It’s well known that the planets, moons, asteroids and other objects in our Solar System orbit the Sun in a more-or-less perfectly flat, disc-like motion, like a spinning CD. But is this true for other Solar Systems in the Universe?
By 25 July 2014, 1811 planets had been found orbiting distant stars, and the majority of these planets do orbit their stars in roughly disc-shaped orbits. But there are exceptions.
Some planets have been found orbiting their parent stars along strange, tilted paths. And we are now a step closer to understanding these weird and wonky systems.
Unlike our solitary Sun, most stars form in binary pairs — two stars that are in orbit around each other. Using the ALMA telescope, astronomers have recently been observing two wildly crooked planet-forming gas discs round the young stars in a binary system called HK Tauri.
The two planet-forming discs (one around each star) are tilted almost at a right-angle to each other. This picture shows an artist’s portrayal of what the system looks like. So, why are these planet-forming discs so skewed?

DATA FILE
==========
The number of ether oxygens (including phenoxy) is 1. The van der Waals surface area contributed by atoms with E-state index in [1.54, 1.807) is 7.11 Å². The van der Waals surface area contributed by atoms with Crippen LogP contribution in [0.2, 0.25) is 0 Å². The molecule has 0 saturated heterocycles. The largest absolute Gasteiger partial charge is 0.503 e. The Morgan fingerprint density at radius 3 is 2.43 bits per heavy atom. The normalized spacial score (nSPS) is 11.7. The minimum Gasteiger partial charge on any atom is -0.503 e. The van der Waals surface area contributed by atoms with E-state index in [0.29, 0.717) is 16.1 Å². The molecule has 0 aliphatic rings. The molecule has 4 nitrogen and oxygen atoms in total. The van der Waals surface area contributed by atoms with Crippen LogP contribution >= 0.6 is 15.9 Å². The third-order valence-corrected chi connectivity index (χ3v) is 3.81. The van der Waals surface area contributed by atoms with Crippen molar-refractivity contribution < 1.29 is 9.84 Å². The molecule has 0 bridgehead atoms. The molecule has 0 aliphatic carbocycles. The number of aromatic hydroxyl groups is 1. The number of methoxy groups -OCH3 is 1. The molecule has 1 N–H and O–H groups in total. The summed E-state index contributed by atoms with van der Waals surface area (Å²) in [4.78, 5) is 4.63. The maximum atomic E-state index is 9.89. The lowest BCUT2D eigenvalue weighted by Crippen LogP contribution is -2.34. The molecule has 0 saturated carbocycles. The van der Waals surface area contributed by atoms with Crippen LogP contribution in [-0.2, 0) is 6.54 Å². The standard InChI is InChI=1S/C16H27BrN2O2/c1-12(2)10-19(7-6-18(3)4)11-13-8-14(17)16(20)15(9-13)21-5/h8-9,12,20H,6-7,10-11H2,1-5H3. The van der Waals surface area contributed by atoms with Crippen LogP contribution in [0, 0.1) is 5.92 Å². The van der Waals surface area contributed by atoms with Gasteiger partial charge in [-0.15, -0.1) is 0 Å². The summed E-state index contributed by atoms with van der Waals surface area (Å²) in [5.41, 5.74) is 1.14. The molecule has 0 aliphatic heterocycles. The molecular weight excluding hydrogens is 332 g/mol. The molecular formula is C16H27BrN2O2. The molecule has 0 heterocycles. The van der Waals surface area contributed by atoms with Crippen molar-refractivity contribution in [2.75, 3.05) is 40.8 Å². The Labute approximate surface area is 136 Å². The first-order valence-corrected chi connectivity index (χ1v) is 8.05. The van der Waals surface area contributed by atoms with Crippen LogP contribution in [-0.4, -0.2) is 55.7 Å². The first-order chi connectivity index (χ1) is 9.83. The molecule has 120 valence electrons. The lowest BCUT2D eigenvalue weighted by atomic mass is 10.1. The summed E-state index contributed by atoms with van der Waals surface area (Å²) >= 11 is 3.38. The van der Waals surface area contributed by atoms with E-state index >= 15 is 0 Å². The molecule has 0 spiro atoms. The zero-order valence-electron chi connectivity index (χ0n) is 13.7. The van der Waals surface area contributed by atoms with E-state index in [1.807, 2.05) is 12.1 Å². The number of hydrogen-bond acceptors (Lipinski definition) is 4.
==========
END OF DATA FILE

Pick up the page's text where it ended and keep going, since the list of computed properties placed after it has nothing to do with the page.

Because the two stars and their discs are not perfectly lined-up, the gravitational pull of one star pulls on the other disc, making it wobble. Any planets forming in one of these discs will also be disturbed by the other star’s gravity, causing its orbit to become tilted.
It looks like each star in the HK Tauri system will eventually have it’s own planet (or maybe multiple planets!) But there are some planets that orbit around two stars. These are called ‘circumbinary planets’ and there have been 17 discovered so far.